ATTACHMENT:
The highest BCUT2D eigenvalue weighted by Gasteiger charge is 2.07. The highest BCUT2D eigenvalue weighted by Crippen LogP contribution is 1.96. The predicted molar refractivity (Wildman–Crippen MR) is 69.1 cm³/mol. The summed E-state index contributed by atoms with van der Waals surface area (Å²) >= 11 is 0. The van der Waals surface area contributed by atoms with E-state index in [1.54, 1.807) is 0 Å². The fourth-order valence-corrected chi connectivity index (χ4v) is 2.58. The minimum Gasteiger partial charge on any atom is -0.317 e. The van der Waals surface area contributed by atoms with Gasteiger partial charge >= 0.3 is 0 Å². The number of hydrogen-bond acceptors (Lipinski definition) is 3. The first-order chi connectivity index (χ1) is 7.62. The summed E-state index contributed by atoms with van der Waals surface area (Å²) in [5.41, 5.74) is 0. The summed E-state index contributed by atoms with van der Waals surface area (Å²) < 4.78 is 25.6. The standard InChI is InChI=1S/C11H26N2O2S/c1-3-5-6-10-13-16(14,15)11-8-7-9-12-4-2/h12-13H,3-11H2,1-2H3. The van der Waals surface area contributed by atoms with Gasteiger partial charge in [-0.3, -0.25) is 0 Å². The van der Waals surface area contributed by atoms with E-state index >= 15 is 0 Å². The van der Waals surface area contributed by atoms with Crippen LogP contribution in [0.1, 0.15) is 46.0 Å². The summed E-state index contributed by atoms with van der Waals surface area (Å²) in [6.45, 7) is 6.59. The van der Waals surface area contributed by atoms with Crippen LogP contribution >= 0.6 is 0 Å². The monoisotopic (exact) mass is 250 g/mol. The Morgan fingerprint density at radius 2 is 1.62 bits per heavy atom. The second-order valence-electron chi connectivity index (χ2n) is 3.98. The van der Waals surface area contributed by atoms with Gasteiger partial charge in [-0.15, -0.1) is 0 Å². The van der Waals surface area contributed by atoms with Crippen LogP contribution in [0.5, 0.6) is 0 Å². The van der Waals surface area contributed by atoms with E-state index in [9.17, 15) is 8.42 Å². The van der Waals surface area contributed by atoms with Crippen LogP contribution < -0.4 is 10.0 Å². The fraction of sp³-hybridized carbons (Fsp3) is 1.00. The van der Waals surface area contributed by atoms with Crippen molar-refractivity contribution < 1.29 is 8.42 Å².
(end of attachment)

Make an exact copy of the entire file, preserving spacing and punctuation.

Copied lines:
The highest BCUT2D eigenvalue weighted by Gasteiger charge is 2.07. The highest BCUT2D eigenvalue weighted by Crippen LogP contribution is 1.96. The predicted molar refractivity (Wildman–Crippen MR) is 69.1 cm³/mol. The summed E-state index contributed by atoms with van der Waals surface area (Å²) >= 11 is 0. The van der Waals surface area contributed by atoms with E-state index in [1.54, 1.807) is 0 Å². The fourth-order valence-corrected chi connectivity index (χ4v) is 2.58. The minimum Gasteiger partial charge on any atom is -0.317 e. The van der Waals surface area contributed by atoms with Gasteiger partial charge >= 0.3 is 0 Å². The number of hydrogen-bond acceptors (Lipinski definition) is 3. The first-order chi connectivity index (χ1) is 7.62. The summed E-state index contributed by atoms with van der Waals surface area (Å²) in [5.41, 5.74) is 0. The summed E-state index contributed by atoms with van der Waals surface area (Å²) < 4.78 is 25.6. The standard InChI is InChI=1S/C11H26N2O2S/c1-3-5-6-10-13-16(14,15)11-8-7-9-12-4-2/h12-13H,3-11H2,1-2H3. The van der Waals surface area contributed by atoms with Gasteiger partial charge in [-0.3, -0.25) is 0 Å². The van der Waals surface area contributed by atoms with E-state index >= 15 is 0 Å². The van der Waals surface area contributed by atoms with Crippen LogP contribution in [0.1, 0.15) is 46.0 Å². The summed E-state index contributed by atoms with van der Waals surface area (Å²) in [6.45, 7) is 6.59. The van der Waals surface area contributed by atoms with Crippen LogP contribution >= 0.6 is 0 Å². The monoisotopic (exact) mass is 250 g/mol. The Morgan fingerprint density at radius 2 is 1.62 bits per heavy atom. The second-order valence-electron chi connectivity index (χ2n) is 3.98. The van der Waals surface area contributed by atoms with Gasteiger partial charge in [-0.15, -0.1) is 0 Å². The van der Waals surface area contributed by atoms with Crippen LogP contribution in [0.5, 0.6) is 0 Å². The van der Waals surface area contributed by atoms with E-state index in [9.17, 15) is 8.42 Å². The van der Waals surface area contributed by atoms with Crippen LogP contribution < -0.4 is 10.0 Å². The fraction of sp³-hybridized carbons (Fsp3) is 1.00. The van der Waals surface area contributed by atoms with Crippen molar-refractivity contribution < 1.29 is 8.42 Å².